But you can read between the lines...

Sid Hoffman

Hal asked how women would be convinced to plug in their cars. I'd like to know how women refuel them. Gasoline is a lot dirtier than an electric plug, so unless all women live in New Jersey or Washington or Oregon where full service stations are commonplace, I don't think that having people refuel their own cars is a big deal.

As for the comment about how there is no environmental improvement from electricity via coal versus gasoline, that has been shown not to be true. The thermal efficiency and polutants per kw/h from coal are still better than gasoline, even when you factor the transportation costs (not like gasoline is cheap or perfectly clean to transport either) of each fuel.

Rick Budde

I too am an environmentalist that is a strong supporter of nuclear power as a means to counter global climate change. There are a lot of irrational fears and misconceptions regarding the radioative waste. The material decays exponentially. After about 40 years the level of radiactivity has dropped by a factor of 1000. As time goes on it decays slower and slower but the most dangerous level of radiactivity is over with relatively quickly. The waste storage issue would carry a lot more weight with me if there were no waste in existence right now. Since there is already 50 decades worth of waste and we have to manage that, the thought of several more decades of waste doesn't worry me too much given the positve aspects of the CO2 free energy of a nuclear power plant.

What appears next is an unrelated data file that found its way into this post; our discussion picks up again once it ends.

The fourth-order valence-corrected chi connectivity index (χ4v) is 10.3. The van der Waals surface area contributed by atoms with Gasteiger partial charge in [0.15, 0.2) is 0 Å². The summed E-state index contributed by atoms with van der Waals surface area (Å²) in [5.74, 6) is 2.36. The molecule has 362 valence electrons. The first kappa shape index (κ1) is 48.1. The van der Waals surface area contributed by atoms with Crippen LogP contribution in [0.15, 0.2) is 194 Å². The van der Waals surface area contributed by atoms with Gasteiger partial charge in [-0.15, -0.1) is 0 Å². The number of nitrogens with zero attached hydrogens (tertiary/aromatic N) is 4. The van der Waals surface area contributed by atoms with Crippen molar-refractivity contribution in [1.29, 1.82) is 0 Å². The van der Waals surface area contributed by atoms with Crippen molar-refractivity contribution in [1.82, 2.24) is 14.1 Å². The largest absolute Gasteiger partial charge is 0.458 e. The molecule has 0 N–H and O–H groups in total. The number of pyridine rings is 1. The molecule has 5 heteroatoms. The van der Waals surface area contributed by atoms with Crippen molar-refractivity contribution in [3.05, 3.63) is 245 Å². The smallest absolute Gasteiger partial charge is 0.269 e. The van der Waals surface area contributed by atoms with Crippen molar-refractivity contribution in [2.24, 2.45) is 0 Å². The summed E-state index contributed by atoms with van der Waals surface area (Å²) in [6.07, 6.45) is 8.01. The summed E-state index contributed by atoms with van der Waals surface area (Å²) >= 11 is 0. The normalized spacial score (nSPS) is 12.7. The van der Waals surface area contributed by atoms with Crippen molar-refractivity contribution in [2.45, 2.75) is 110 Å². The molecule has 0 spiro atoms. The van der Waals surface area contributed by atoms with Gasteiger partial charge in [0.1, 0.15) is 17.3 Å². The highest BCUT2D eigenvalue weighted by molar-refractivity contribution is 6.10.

You must be talking about Washington DC. In Washington state, in the "upper-middle class" neighborhoods I have yet to see a full service station. Oregon there is ONLY full service.

George- They don't guess and drill (I know you were just over simplifying the process). They do spend alot of money on those geologists and petroleum engineers though. In fact the major oil companies don't search for oil at all!!! Oil field services companies do that (Schlumberger, Halliburton, etc).


people dissing nuclear power, look up thorium and molten salt core reactors, Molten_salt_reactor